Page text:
Looking for grass lawn alternatives

gatorfreak(8)April 30, 2013

I'm in Florida and tired of mowing my front yard. It's a waste of space as it is. It gets full sun all day. I'd like to replace it with something that is low maintenance, won't cost much to do, and is relatively easy. Perhaps there is no such solution. Ideally it would be with something that produces food.

Is there anything that could take over the yard on its own, produce some food, and not require much maintenance?

I really don't care what it looks like. I'm aware of xeriscaping (or Florida Friendly landscaping) but that would require a lot of money or effort to do.

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carolb_w_fl(zone 9/10)

I sure like my sunshine mimosa as a groundcover - bees & butterflies do too.

The only drawback is managing the tough runners wanting to creep into beds.

    Bookmark   April 30, 2013 at 10:19AM
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Wow, what a great suggestion! I did some reading on it and I can't believe I haven't heard of Sunshine Mimosa before...or that everyone else doesn't have it already.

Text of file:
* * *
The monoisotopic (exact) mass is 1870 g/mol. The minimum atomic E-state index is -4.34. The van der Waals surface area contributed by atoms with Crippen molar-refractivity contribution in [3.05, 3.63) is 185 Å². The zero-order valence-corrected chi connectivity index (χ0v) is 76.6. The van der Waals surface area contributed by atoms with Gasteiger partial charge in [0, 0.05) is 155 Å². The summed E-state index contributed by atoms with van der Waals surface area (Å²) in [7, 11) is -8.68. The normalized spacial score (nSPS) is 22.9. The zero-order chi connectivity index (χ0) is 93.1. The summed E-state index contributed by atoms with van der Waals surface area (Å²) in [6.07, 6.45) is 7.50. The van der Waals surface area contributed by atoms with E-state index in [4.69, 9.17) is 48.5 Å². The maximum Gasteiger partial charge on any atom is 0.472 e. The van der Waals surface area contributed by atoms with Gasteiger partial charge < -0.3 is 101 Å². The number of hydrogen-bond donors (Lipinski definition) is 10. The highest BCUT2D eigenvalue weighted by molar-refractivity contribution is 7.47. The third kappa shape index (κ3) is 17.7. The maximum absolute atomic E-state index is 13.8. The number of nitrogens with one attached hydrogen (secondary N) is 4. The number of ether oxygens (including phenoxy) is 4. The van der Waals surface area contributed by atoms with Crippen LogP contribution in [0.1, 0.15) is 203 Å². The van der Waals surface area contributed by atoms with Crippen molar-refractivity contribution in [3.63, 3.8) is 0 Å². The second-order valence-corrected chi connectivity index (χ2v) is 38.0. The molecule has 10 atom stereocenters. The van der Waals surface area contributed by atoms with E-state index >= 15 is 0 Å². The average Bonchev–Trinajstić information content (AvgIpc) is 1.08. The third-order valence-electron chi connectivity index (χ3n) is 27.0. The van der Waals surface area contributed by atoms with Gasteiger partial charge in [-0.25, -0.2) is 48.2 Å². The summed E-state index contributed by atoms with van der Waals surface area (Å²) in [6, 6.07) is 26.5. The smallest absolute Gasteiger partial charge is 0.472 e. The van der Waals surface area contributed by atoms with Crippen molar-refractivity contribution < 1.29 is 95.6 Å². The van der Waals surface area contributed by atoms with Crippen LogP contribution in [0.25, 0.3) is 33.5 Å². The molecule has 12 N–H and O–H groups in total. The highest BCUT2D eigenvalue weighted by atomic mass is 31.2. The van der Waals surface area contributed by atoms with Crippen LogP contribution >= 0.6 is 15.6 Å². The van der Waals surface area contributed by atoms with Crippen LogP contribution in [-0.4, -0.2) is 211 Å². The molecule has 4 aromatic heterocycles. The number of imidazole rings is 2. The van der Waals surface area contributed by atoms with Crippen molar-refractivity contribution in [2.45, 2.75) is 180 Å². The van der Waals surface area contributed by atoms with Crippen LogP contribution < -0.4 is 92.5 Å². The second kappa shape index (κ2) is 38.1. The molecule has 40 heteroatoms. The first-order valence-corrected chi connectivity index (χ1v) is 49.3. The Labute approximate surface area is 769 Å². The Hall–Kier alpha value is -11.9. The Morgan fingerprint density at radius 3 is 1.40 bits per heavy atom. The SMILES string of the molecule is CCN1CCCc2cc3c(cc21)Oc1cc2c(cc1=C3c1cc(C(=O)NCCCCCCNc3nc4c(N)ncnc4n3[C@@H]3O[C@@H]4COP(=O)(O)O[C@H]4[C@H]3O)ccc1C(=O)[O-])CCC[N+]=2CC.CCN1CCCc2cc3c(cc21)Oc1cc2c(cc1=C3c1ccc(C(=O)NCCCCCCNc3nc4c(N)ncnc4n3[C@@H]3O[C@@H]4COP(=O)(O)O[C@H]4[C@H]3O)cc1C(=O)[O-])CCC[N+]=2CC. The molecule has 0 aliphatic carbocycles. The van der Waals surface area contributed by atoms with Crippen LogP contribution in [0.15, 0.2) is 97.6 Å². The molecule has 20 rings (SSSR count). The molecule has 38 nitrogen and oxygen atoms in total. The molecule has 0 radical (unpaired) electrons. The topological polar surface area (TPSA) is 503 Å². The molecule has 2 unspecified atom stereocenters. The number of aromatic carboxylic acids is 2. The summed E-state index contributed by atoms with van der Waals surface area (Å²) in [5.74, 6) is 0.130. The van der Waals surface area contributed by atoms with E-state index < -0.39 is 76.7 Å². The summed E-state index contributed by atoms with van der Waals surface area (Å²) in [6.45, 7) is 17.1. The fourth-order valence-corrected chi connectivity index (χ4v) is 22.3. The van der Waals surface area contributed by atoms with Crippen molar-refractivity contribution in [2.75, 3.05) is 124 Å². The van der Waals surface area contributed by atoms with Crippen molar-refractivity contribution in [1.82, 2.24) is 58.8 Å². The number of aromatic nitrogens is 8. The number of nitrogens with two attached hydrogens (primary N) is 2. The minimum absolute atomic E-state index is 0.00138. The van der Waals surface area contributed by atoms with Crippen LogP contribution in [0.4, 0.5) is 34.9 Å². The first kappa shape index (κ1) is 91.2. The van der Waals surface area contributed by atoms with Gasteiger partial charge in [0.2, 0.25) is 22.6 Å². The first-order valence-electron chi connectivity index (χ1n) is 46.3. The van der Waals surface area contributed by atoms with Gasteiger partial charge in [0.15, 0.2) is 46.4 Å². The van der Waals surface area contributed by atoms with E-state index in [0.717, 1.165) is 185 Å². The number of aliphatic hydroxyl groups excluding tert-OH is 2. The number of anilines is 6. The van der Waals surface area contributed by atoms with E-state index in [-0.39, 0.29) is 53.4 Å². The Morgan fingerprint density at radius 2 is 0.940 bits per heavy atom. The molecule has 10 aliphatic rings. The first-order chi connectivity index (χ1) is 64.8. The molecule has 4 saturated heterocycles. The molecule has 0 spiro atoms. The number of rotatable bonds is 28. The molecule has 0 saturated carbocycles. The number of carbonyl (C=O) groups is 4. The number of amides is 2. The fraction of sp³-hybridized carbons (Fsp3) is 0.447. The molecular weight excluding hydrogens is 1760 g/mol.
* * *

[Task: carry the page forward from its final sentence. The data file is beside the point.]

Although it doesn't produce food, it fits every other criteria I was hoping for. By far the best solution I've heard of yet.

    Bookmark   April 30, 2013 at 10:34AM
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zzackey(8b GA)

I don't know what can do all that you are asking for! I have some Asiatic jasmine growing in my greenhouse. It came in a pot from a trade. I've seen it used several places. It doesn't flower, but the little leaves are cute and glossy and it doesn't need much water.

    Bookmark   April 30, 2013 at 3:55PM
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rednofl(9b Goldenrod Fl hz 10)

Sweet potatoes if you dont mind having a brown lawn during the winter. My neighbor a few doors down has it in the utility easement by the street and it looks great 9 months of the year. Not sure how long it would be green in zone 8

    Bookmark   April 30, 2013 at 7:42PM
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I turned my front lawn into meadow. And various edible "weeds" grow in it, such as purslane and perilla.

    Bookmark   May 1, 2013 at 9:05AM
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carolb_w_fl(zone 9/10)

So weird - I could've SWORN I embedded a pic of mimosa in my 1st message...

    Bookmark   May 1, 2013 at 9:15AM
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That's ok, it was easy enough to google sunshine mimosa.